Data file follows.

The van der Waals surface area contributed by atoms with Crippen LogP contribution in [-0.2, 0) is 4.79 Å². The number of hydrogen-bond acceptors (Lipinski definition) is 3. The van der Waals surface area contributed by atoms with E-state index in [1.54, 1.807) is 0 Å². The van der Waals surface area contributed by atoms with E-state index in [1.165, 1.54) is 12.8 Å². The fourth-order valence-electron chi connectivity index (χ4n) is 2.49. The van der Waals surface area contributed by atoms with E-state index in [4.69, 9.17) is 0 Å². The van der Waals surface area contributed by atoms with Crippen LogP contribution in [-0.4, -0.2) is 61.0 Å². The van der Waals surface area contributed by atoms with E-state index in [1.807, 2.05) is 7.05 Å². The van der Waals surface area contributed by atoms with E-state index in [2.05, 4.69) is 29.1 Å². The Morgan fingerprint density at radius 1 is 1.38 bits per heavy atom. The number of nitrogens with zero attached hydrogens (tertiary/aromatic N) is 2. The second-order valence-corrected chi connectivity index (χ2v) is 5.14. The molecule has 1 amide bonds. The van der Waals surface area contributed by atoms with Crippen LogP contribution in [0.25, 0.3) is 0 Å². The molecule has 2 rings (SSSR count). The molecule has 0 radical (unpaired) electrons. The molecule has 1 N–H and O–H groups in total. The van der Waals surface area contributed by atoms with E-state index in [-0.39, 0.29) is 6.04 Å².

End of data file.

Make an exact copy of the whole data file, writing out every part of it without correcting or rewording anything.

The van der Waals surface area contributed by atoms with Crippen LogP contribution in [-0.2, 0) is 4.79 Å². The number of hydrogen-bond acceptors (Lipinski definition) is 3. The van der Waals surface area contributed by atoms with E-state index in [1.54, 1.807) is 0 Å². The van der Waals surface area contributed by atoms with E-state index in [1.165, 1.54) is 12.8 Å². The fourth-order valence-electron chi connectivity index (χ4n) is 2.49. The van der Waals surface area contributed by atoms with E-state index in [4.69, 9.17) is 0 Å². The van der Waals surface area contributed by atoms with Crippen LogP contribution in [-0.4, -0.2) is 61.0 Å². The van der Waals surface area contributed by atoms with E-state index in [1.807, 2.05) is 7.05 Å². The van der Waals surface area contributed by atoms with E-state index in [2.05, 4.69) is 29.1 Å². The Morgan fingerprint density at radius 1 is 1.38 bits per heavy atom. The number of nitrogens with zero attached hydrogens (tertiary/aromatic N) is 2. The second-order valence-corrected chi connectivity index (χ2v) is 5.14. The molecule has 1 amide bonds. The van der Waals surface area contributed by atoms with Crippen LogP contribution in [0.25, 0.3) is 0 Å². The molecule has 2 rings (SSSR count). The molecule has 0 radical (unpaired) electrons. The molecule has 1 N–H and O–H groups in total. The van der Waals surface area contributed by atoms with E-state index in [-0.39, 0.29) is 6.04 Å².